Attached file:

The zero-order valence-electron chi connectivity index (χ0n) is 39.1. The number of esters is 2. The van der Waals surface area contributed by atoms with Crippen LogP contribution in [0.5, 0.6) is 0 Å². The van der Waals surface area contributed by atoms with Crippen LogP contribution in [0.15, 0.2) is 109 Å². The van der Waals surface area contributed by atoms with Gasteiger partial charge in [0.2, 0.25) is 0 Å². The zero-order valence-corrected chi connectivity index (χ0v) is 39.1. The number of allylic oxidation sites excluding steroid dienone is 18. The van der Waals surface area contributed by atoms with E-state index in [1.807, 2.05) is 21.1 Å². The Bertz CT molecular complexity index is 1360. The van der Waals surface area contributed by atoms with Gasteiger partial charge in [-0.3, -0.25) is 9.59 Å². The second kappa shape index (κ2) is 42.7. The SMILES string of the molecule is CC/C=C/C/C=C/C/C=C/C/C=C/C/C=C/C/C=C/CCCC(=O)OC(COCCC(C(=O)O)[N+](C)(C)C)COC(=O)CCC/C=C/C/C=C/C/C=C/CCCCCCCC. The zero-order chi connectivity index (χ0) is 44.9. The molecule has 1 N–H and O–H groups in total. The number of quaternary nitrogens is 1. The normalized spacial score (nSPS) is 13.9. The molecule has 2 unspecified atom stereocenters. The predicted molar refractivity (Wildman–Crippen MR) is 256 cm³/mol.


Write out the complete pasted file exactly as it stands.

The zero-order valence-electron chi connectivity index (χ0n) is 39.1. The number of esters is 2. The van der Waals surface area contributed by atoms with Crippen LogP contribution in [0.5, 0.6) is 0 Å². The van der Waals surface area contributed by atoms with Crippen LogP contribution in [0.15, 0.2) is 109 Å². The van der Waals surface area contributed by atoms with Gasteiger partial charge in [0.2, 0.25) is 0 Å². The zero-order valence-corrected chi connectivity index (χ0v) is 39.1. The number of allylic oxidation sites excluding steroid dienone is 18. The van der Waals surface area contributed by atoms with E-state index in [1.807, 2.05) is 21.1 Å². The Bertz CT molecular complexity index is 1360. The van der Waals surface area contributed by atoms with Gasteiger partial charge in [-0.3, -0.25) is 9.59 Å². The second kappa shape index (κ2) is 42.7. The SMILES string of the molecule is CC/C=C/C/C=C/C/C=C/C/C=C/C/C=C/C/C=C/CCCC(=O)OC(COCCC(C(=O)O)[N+](C)(C)C)COC(=O)CCC/C=C/C/C=C/C/C=C/CCCCCCCC. The zero-order chi connectivity index (χ0) is 44.9. The molecule has 1 N–H and O–H groups in total. The number of quaternary nitrogens is 1. The normalized spacial score (nSPS) is 13.9. The molecule has 2 unspecified atom stereocenters. The predicted molar refractivity (Wildman–Crippen MR) is 256 cm³/mol.